December 10, 1920 |
|Notable works||Hopalong Cassidy
|Awards||Inkpot Award, 1983|
Dan Spiegle (born December 10, 1920) is an American comic book and cartoon artist best known for comics based on movie and television characters across a variety of companies including Dell Comics, DC Comics and Marvel Comics.
Dan Spiegle was born in Cosmopolis, Washington, and raised there and in Honolulu, Hawaii, and northern California. In his second year of high school, Spiegle sent a sample comic strip to King Features. It was politely turned down, but Spiegle vowed to become a cartoonist. Discharged from the US Navy in 1946, Spiegle enrolled at the Chouinard Art Institute of Los Angeles on the GI Bill.
Spiegle began his professional cartoonist career in 1949 drawing the comic strip Hopalong Cassidy for the Mirror Enterprises Syndicate. He continued to draw this strip after it was bought out by King Features in 1951, until it was canceled in 1955.
He then moved to Western Publishing Company drawing various comics for the Gold Key Comics line. This included the comic Space Family Robinson, Korak, Son of Tarzan, Brothers of the Spear, and many of their mystery/occult titles, as well as titles based on television series such as Maverick; Spiegle began work on Maverick comics before any publicity photographs of series star James Garner were available, so he met the actor on the set and the resultant drawings of Garner in the subsequent comics are eerily exact. In 1972, Spiegle explained in an interview:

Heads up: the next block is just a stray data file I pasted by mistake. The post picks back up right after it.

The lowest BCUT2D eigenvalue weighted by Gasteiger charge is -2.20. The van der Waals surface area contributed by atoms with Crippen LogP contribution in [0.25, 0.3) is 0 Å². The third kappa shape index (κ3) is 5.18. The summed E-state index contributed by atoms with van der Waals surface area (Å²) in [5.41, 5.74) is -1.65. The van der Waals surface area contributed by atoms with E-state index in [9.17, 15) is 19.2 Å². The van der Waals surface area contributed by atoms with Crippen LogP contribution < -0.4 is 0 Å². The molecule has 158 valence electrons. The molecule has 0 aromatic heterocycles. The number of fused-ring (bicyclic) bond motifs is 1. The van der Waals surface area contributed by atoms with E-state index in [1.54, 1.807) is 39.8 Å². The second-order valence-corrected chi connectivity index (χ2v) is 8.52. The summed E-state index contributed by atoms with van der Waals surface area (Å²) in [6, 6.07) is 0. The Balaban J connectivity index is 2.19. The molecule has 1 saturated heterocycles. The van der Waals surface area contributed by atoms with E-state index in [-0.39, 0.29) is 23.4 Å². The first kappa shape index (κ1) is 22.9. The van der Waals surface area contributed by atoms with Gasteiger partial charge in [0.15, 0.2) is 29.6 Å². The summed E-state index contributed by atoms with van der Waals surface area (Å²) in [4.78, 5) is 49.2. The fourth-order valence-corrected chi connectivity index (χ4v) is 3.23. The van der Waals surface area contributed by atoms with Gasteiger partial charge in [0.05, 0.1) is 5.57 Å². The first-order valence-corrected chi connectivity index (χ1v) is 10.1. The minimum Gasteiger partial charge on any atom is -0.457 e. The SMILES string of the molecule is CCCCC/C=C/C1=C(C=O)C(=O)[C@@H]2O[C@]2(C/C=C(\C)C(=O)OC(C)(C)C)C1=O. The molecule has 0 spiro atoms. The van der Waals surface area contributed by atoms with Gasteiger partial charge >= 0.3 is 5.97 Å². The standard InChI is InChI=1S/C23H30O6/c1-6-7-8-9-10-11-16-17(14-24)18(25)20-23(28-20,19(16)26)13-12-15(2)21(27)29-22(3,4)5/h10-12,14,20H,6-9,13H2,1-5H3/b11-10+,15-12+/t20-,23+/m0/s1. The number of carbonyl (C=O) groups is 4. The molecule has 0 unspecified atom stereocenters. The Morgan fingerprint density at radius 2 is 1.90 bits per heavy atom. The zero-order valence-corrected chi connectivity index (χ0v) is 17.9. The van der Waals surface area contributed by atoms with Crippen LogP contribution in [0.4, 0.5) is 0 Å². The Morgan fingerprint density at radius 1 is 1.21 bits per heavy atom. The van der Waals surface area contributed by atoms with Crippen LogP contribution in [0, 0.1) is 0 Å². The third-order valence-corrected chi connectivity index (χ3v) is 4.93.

I would say my favorite was Maverick, which ran about three years — fairly successful, considering the run of other western strips published then. I was assigned this strip even before they had stills available for the show, so I was sent down to Warner Bros. to see it in production — where I met James Garner, which is perhaps the reason I enjoyed it so much. Having met the star, I was extra careful to make the drawings I did look as parallel to the real person as possible. I put my all into that strip, having fun all the way.
In 1966, at the height of the James Bond craze, Spiegle provided realistic backgrounds and human characters while funny animal artist Paul Murry drew Mickey and Goofy for the short-lived Mickey Mouse Super Secret Agent. As comic book historian Scott Shaw! notes, "What’s even weirder about these stories is that in them, none of the 'real' human characters seem to notice anything remotely unusual about occupying space with a three-foot-tall talking cartoon mouse!"
While mostly known for his realistic style, he also proved capable of handling more cartoony material such as Scooby Doo. It was on Gold Key's Scooby Doo... Mystery Comics where Spiegle was first teamed with Mark Evanier, who called Spiegle "one of the three nicest people in the whole comic book business." Except for issue 26, which was a reprint, Evanier wrote and Spiegle illustrated every issue of the title beginning with issue 21 and continuing through the end of the series. Hanna-Barbara sold the rights to its characters to Charlton, and neither Evanier nor Spiegle were involved in that run. Evanier and Spiegle did work on the character again under the Marvel imprint in 1977, and three of the issues for Archie Comics.